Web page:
But, today, the United States is rejecting trade openness, imposing unilateral tariffs and other barriers, and renegotiating trade deals on worse terms. And the World Bank’s silence is deafening. Its senior leadership has said nothing about the serious threat posed by the actions of the US or of other major players. While the Bank’s annual report, released in September, talks of a commitment to “researching today’s most pressing topics,” trade is not among them.
This is not just some oversight; during all of these episodes, the Bank knew that its responsibility was to act as an advocate for its poor clients. Instead, it decided – every time – to kowtow to its most powerful shareholders and their vested interests (such as Big Pharma and the financial industry), arguably in exchange for additional resources for its soft-loan window (the International Development Association) and, less frequently, capital increases for the International Bank for Reconstruction and Development (IBRD) and International Finance Corporation.
For example, this April – after the US had launched its trade war with tariffs on steel and aluminum – the Development Committee of the World Bank Board of Governors endorsed a package that included a $7.5 billion paid-in capital increase for the IBRD. This required the support of President Donald Trump’s administration, leading to silence from the Bank until June, when it finally warned of the negative impact of trade protectionism on global growth.
One might wonder whether such a Faustian bargain could be worthwhile if it means that the World Bank has more resources to promote development in poor countries. But while money certainly matters, the evidence suggests that development outcomes are determined more by factors like state capacity and national policies, and crucially, a supportive global environment. Rising trade protectionism, tighter immigration policies, and a lack of action on climate change by the world’s biggest economic players – particularly the US – thus pose serious threats to development, which a little extra money for the World Bank cannot offset. The ends do not justify the means: money may not matter that much, while ideas matter immensely in the broader fight against poverty (as this year’s Nobel Economics laureate, Paul Romer, has shown).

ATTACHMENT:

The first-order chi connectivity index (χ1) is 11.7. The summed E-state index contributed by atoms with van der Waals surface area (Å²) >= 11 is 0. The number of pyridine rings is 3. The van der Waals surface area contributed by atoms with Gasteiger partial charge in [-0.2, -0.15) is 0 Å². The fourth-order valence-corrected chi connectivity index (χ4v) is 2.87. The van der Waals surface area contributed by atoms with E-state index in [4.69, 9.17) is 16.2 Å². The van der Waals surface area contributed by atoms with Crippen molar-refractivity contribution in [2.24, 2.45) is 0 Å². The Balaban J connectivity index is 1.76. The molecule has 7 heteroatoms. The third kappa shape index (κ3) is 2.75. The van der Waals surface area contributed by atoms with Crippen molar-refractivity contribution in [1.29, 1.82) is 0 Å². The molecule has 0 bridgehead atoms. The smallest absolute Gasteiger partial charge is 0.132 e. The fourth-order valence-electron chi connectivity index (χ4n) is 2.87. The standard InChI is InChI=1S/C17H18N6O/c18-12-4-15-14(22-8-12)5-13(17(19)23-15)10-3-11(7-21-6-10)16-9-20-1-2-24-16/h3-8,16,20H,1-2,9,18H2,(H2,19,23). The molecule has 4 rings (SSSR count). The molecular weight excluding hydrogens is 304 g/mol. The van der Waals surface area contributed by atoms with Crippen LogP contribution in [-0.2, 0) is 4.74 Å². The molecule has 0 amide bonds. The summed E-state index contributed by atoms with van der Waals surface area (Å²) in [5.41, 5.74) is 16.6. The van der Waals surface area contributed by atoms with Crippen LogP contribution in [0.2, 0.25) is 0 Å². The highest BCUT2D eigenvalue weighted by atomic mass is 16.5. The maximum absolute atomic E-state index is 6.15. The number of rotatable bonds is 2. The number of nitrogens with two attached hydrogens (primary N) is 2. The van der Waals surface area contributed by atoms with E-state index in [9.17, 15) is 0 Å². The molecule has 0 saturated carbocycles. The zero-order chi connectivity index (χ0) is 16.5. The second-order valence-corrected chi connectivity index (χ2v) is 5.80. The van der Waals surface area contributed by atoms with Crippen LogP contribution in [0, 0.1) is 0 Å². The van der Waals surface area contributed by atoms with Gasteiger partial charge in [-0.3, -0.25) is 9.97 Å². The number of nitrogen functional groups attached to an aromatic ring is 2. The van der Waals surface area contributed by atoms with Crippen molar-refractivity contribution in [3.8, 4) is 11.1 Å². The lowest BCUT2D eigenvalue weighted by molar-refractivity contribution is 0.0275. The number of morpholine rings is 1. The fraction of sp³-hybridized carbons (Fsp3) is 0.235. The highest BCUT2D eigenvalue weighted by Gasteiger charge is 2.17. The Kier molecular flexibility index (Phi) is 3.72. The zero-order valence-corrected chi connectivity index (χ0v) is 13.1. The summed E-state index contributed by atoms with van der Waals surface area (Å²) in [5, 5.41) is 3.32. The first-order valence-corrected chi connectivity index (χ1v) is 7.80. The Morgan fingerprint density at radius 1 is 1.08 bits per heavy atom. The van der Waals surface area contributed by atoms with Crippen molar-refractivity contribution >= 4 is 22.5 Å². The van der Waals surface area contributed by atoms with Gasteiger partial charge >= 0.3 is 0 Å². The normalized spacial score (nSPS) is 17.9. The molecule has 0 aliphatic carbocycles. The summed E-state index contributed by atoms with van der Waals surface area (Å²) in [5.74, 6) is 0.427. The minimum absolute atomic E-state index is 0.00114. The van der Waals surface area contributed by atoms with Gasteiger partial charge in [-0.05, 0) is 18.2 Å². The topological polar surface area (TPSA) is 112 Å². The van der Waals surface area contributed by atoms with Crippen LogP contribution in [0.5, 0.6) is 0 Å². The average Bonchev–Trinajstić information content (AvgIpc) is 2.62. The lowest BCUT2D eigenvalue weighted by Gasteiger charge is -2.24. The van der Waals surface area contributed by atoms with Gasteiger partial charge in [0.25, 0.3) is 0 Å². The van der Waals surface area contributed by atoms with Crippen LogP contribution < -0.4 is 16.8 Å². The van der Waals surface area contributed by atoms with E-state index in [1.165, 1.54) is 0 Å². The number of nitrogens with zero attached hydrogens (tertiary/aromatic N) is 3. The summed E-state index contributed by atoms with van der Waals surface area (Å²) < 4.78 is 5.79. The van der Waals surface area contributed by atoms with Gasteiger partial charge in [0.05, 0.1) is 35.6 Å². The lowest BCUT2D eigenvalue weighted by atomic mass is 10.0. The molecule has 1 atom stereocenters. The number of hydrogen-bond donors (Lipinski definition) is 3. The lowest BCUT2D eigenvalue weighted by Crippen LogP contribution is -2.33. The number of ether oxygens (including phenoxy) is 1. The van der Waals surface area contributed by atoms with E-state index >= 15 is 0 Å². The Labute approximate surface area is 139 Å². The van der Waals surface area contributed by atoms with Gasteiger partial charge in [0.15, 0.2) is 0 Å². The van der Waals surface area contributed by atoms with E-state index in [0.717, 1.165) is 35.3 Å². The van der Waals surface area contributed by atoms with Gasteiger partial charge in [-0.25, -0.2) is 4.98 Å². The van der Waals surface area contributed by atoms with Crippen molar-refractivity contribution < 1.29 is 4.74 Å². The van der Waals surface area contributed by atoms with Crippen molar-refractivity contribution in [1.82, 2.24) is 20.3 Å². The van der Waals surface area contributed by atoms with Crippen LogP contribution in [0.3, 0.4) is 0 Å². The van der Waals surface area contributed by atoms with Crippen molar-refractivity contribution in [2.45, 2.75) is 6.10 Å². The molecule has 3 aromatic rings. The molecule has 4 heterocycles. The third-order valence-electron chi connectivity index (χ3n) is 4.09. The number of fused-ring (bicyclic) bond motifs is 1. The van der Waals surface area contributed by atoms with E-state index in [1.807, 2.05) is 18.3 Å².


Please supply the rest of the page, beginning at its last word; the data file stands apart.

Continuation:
The World Bank cannot erase its troubling history of silence. But it may be able to redeem itself. Its new chief economist is an expert on trade. The Bank’s leadership should empower her to lead the charge in making the intellectual case for open markets for goods, services, and people.
The World Bank is well aware that its mission – “to reduce poverty, and improve living standards by promoting sustainable growth and investment in people” – cannot be achieved without an open global system. If it chooses not to uphold a core tenet of its mission, and instead continues to try ingratiating itself with its largest shareholders, it will not only fail its clients throughout the developing world; it will also lose whatever is left of its raison d’être.
Devesh Kapur is a professor at the School of Advanced International Studies at Johns Hopkins University and co-author of The World Bank: Its First Half-Century